Since a few of you asked for smoothie recipes, I thought I'd do a post about Smoothies. I have a some hints about techniques and some "tricks" I use to make my shakes fulfilling AND filling.
First off I want to mention that my shakes are either my breakfast, or a tide-me-over-so-I-don't-eat-my-arm tool. Therefore I do try to get as much fluffy bang for my calorie buck as physically possible. In other words...low cal, but very filling. My shakes NEVER exceed 350 cals, period. Usually they are under 250 or even less, before I add the toppings (infinite possibilities there), and they are enormous. I can give you some ideas if you want to beef up your shakes but my shakes are pretty much huge fluffy containers of air, ice and poofy protein. Often they are like two shakes rather than one- they are that voluminous.
I'll make my morning/breakfast smoothie and stick it in the freezer while I have a pre-shake green drink that is really more of a juice (recipe another time) - and my coffee. If I have time, I'll eat one of the smoothies with a spoon out of a bowl- with a topping and some nut butter. If I'm running out the door for a class, then the shakes go with me in a couple of to-go containers in a cooler and they get consumed before and after my workout, depending on my hunger level. They fill me up and satisfy me. They wouldn't do the same for everyone- so modify as you see fit!
Don't get scared but my shakes usually contain some or all of the following:
- Protein powder
- Thickening Gums
- Sugar-Free Fat-Free Pudding (just a sprinkle)
- Fruit or even veggies (Kale, red bell pepper)
- Nut Butter (optional, and often used as a topping on a spoon)
- Flavor Extract (a few drops)
- Crystal Light (a samll sprinkle)
- Sugar-Free Torani Syrup
- Ice- usually almost as much volume as water
- extras like cooked, then frozen wheatberries, or cacao nibs
Water and ice
I use a lot of both- this is what gives me the volume. I'd say I use about 2 cups of water and a good handful of ice cubes. This makes about 2 fluffy, air-filled shakes. To make them more dense and creamy, cut back on both ice and water. Hint: If it gets too icy, add a bit more guar gum and perhaps a tiny bit of xanthan (see below).
Many people like to use a different liquid... some thoughts: milk, soy milk, almond milk, kefir, yogurt, greek yogurt, buttermilk, rice milk, coconut milk, hemp milk. Skies-the-limits.
Truth be known I'm a protein powder hussy. I don't have a particular favorite and I buy whatever is on sale. My only requirement is for it to be low in carbs as I'd rather eat my carbs elsewhere (hello popcorn or fruit!). I usually have on hand at any given time: Vanilla Whey, Vanilla Soy, Chocolate Whey, Chocolate Soy, A flavored Whey (like chocolate peanut butter etc).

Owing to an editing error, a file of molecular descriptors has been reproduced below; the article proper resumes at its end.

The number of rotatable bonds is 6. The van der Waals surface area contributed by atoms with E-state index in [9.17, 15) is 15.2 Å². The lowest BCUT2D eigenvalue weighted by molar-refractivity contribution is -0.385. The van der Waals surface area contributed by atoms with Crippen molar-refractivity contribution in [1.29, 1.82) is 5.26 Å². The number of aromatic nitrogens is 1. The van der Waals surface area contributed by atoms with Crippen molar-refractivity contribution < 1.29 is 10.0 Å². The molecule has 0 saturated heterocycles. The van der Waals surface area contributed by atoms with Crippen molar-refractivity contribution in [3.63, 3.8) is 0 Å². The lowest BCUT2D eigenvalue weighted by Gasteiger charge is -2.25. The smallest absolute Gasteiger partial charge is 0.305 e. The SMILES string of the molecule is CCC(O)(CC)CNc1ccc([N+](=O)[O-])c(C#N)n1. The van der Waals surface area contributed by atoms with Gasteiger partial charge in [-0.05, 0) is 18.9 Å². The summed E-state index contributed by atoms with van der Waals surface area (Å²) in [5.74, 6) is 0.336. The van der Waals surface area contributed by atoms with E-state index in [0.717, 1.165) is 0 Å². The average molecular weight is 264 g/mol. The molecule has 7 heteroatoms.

I love the HMR powder I used years ago. I also like Jay Robb whey (thanks Heabs for the packets!) as it's nice and fluffy. Also Skinny Mini is a favorite and happens to be soy chocolate. Many people opt to go au natural and skip the powders. I buy them because I've got it ingrained in my head that they are a good source of protein (they supposedly have all of the amino acids and other goodies that the experts recommend for muscle recovery etc) and they do fluff up really nicely.
There are a zillion types of protein powders out there- Heabs also sent me some Rice Protein and while it's good in oats and warm things, I didn't love it in the shake. Also, there's hemp protein, brazil nut protein, the list goes on and on. Peruse the health food store for ideas.
I am a huge fan of xanthan gum (XG) and guar gum (GG) for getting the right consistency of the shakes. In my experience, XG makes shakes thicker and GG makes it creamier. But it is the synergistic effect of adding the two together that makes the magic occur. Now, you should check out the links to Wikepedia that I provided so you can familiarize yourself with these gums. They originate from sugars in some way, and sometimes cause GI upset, though that's never been a problem for me. They are used in millions of products- next time you're at the store- try reading some labels (ice creams, salad dressings, powders, the works)- I think you'll be surprised how prevalent they are! Some of you may opt out at this point- that's ok!
Basically you need very little XG and twice the amount of GG. Again, this is my experience. And I don't measure them! I just sprinkle and shake. However once I measured out of curiosity and it was about 1/4 tsp of XG and 1/2 tsp of GG for one GINORMOUS shake or two normal sized shakes. A WORD OF CAUTION: There is a point of no-return with the XG however- if you add too much, it becomes a gelatinous blob and must go down the sink- OR can be saved by diluting the heck out of it and doubling the amount. Trust me folks- there's a lot of trial and error, but it's worth it in my opinion.